Focal Point: Literacy Rochester from the years 1974 to 1978

From 1974 to 1978, Literacy Rochester, known at the time as Literacy Volunteers of Rochester (LVR), continued to steadily grow with increasing volunteer numbers. During this time period, LVR received recognition from local governments, Literacy Volunteers of America, and the community. This era was led by Dee Jones and Nancy Rickard as both served as presidents. Read about this era in depth and explore the historic past of our organization. 


Starting in 1974, Dee Jones took over as president for Nan Oster who had been serving as president since 1970. This year brought about new opportunities for the community to get involved. Several workshops were scheduled for new volunteers to attend and receive training. One of these training dates was on Monday, March 4th, 1974, roughly 50 years ago this month.  

Dee Jones (pictured to the right) at the annual meeting 1976

During the 1974 annual meeting, it was reported that 99 new volunteers were trained, an astonishing accomplishment. More people were beginning to show interest in volunteering and supporting the cause. 

“So the important number to remember is 99, card-carrying literacy volunteers trained in the year 1973-1974″

LVR also hosted a student-teacher tea which celebrated volunteers and student accomplishments. This was one of the many recognition events that LVR hosted to honor the volunteers and celebrate the students they helped. The tradition of hosting a recognition event continued for many years and evolved into picnicks, dinners, and potlucks. 


1975 was a slow year for LVR but that didn’t stop or discourage existing members. New volunteers continued to be trained at scheduled workshops and the literacy mission was still strong.

An interesting fact was that in the Fall 1974 edition of LitBits, Jeanne Townsend noted that the official LVR logo was used for the first time in this edition. This information was shared at the 1975 annual meeting. LVR finally had an identity, and that identity was beginning to be incorporated into published works and becoming recognizable in the community. 

Finally, LVR expanded into the community and held a volunteer training workshop at the General Electric facility in Brockport.  The partnership allowed prospective volunteers to attend a workshop that would be closer to their homes or workplace.

Fall 1974 LitBits


1976 marked the new era with Nancy Rickard as president. This year brought about a major publicity push to recruit new volunteers. Volunteers and office staff wrote to local newspapers often to promote LVR and share stories about student successes and how people could become volunteers.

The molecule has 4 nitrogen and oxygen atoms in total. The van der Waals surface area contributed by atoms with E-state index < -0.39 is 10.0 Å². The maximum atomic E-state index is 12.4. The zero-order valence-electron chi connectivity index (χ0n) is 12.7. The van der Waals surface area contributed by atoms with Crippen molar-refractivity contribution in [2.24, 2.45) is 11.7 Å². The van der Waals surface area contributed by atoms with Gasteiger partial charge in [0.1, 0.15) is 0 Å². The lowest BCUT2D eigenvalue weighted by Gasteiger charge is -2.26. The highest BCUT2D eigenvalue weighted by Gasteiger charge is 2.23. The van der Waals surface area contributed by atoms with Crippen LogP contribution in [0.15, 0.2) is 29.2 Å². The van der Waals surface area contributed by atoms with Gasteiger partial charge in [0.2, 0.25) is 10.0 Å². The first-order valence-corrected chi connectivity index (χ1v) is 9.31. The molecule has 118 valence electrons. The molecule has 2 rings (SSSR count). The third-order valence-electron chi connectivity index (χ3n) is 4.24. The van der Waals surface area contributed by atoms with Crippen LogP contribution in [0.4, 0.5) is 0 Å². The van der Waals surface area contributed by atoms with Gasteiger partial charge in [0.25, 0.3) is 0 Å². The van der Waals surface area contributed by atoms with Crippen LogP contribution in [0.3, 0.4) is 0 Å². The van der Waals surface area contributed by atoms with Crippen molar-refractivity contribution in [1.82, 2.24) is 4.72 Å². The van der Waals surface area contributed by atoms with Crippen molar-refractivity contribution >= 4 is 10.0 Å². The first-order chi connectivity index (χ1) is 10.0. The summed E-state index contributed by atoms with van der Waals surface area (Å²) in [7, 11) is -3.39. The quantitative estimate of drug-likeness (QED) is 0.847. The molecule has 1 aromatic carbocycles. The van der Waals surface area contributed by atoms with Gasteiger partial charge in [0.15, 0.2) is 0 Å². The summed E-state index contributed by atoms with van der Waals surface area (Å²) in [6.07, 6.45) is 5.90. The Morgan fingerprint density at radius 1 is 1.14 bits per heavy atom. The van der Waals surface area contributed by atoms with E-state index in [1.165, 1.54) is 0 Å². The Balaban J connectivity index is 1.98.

Student and Tutor Match Making Process
LVR Library


The week of September 18-25, 1977 was proclaimed as Literacy Volunteer week by the New York State governor, Hugh Carey, and also by the mayor of New York City, Abraham Beame. Volunteer workshops continued to fill up and garner the interest of the community. Workshops were held all around the community in public locations, one such location was at Monroe Community College, as shown below.


1978 was a grand year for LVR as they moved to a new office space, won awards, received grant funding, and new people were attending volunteer workshops.

On April 1st, 1978, the LVR office moved to Anderson Hall, room 402, on 75 College Ave. LVR would stay there for ten years until 1988 when the office would move to Culver Road.

Furthermore, LVR won the inaugural “Connie Haendle Affiliate of the Year Award” from Literacy Volunteers of America. LVR was named Outstanding Affiliate of New York State. The Affiliate, the newsletter for Literacy Volunteers of America, featured LVR and congratulated the organization.

For quite a few years, LVR had been publishing their newsletter, LitBits, that featured updates about programs, informed volunteers of important news, and featured some student work. However, during this year the first edition of the student newsletter was published. The new newsletter originally didn’t have a name and a contest took place to name the newsletter. It eventually took that name, The Pupil’s Pride. This newsletter was exclusive to students and another resource that students and tutors could use during sessions.

Want to hear more stories? Over the years, thousands of subscribers received updates about the organization through LitbitsWe welcome new LitBits subscribers! Sign up now – Click Here or refer to the “Contact Information” section on this page. 

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